Experience of problem-based learning (PBL) in virtual space : a phenomenographical study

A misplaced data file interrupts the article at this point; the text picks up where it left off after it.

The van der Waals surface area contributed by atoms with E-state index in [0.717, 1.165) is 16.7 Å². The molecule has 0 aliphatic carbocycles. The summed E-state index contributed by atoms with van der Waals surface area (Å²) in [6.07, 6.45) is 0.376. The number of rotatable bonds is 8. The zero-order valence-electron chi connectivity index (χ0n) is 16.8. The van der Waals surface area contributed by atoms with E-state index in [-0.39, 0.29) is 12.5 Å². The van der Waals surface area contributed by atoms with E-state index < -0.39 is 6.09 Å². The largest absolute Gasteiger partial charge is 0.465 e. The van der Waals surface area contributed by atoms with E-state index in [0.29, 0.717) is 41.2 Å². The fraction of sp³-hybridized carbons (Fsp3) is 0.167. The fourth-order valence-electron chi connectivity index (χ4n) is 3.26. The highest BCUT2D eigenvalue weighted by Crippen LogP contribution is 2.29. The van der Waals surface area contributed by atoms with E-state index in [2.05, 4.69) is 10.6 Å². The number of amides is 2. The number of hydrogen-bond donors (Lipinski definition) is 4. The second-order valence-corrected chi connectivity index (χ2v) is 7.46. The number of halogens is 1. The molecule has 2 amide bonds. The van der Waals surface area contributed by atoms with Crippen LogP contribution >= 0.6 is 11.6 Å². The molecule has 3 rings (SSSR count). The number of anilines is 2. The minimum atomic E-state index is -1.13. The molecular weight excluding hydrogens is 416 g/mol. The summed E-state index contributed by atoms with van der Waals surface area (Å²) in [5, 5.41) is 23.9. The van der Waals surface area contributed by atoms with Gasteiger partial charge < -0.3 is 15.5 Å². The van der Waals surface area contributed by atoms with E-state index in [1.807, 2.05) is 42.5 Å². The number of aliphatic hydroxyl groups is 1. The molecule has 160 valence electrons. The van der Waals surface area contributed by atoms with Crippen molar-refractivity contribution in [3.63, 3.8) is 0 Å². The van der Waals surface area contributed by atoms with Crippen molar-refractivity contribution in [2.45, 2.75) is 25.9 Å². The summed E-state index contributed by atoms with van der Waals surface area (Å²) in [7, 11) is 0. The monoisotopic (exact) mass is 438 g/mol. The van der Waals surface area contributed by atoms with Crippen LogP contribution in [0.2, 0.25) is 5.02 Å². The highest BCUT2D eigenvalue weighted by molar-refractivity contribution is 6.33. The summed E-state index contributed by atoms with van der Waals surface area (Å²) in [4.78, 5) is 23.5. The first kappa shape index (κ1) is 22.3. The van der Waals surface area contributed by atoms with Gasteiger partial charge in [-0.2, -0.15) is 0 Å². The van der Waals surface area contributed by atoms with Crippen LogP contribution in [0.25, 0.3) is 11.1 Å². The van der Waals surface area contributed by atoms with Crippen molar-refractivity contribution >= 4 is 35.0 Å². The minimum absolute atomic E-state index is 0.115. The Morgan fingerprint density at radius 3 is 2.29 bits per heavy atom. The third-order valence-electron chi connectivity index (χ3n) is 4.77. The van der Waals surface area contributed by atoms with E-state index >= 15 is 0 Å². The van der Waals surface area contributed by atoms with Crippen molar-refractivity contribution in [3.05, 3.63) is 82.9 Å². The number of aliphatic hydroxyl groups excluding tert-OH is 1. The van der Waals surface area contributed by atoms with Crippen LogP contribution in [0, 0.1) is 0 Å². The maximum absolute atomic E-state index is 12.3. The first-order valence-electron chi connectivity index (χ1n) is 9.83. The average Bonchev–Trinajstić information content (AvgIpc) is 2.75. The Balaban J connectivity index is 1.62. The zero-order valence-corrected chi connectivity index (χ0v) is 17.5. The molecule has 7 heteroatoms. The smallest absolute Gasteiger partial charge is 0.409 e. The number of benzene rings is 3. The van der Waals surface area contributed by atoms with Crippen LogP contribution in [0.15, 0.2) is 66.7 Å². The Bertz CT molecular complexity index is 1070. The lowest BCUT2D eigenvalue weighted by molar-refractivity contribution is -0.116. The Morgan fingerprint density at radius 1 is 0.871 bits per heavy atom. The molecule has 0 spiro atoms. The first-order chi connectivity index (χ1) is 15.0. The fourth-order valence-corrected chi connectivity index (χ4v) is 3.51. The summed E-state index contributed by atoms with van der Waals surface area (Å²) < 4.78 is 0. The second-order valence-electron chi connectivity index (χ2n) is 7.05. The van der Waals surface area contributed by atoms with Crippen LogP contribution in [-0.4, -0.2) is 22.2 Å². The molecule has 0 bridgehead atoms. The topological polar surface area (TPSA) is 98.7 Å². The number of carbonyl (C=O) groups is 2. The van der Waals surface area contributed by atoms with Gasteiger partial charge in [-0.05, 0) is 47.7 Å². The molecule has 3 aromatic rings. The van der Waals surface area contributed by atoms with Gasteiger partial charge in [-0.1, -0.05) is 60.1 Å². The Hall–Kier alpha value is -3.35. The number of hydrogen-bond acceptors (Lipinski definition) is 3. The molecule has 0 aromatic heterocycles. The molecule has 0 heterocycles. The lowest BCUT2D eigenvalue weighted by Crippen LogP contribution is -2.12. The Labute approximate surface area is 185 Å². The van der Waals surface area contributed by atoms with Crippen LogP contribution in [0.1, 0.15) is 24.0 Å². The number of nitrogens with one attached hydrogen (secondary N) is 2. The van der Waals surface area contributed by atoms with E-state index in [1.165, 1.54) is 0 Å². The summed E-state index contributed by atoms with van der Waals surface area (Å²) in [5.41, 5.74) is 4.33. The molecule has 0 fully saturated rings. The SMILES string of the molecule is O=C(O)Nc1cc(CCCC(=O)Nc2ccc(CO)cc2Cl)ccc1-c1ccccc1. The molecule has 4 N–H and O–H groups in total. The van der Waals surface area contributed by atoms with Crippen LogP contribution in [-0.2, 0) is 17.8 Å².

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AbstractThis thesis reports the outcomes of an investigation into students’ experience of Problem-based learning (PBL) in virtual space. PBL is increasingly being used in many fields including engineering education. At the same time many engineering education providers are turning to online distance education. Unfortunately there is a dearth of research into what constitutes an effective learning experience for adult learners who undertake PBL instruction through online distance education. Research was therefore focussed on discovering the qualitatively different ways that students experience PBL in virtual space. Data was collected in an electronic environment from a course, which adopted the PBL strategy and was delivered entirely in virtual space. Students in this course were asked to respond to open-ended questions designed to elicit their learning experience in the course. Data was analysed using the phenomenographical approach. This interpretative research method concentrated on mapping the qualitative differences in students’ interpretations of their experience in the course. Five qualitatively different ways of experiencing were discovered: Conception 1: ‘A necessary evil for program progression’; Conception 2: ‘Developing skills to understand, evaluate, and solve technical Engineering and Surveying problems’; Conception 3: ‘Developing skills to work effectively in teams in virtual space’; Conception 4: ‘A unique approach to learning how to learn’; Conception 5: ‘Enhancing personal growth’. Each conception reveals variation in how students attend to learning by PBL in virtual space. Results indicate that the design of students’ online learning experience was responsible for making students aware of deeper ways of experiencing PBL in virtual space. Results also suggest that the quality and quantity of interaction with the team facilitator may have a significant impact on the student experience in virtual PBL courses. The outcomes imply pedagogical strategies can be devised for shifting students’ focus as they engage in the virtual PBL experience to effectively manage the student learning experience and thereby ensure that they gain maximum benefit. The results from this research hold important ramifications for graduates with respect to their ease of transition into professional work as well as their later professional competence in terms of problem solving, ability to transfer basic knowledge to real-life engineering scenarios, ability to adapt to changes and apply knowledge in unusual situations, ability to think critically and creatively, and a commitment to continuous life-long learning and self-improvement.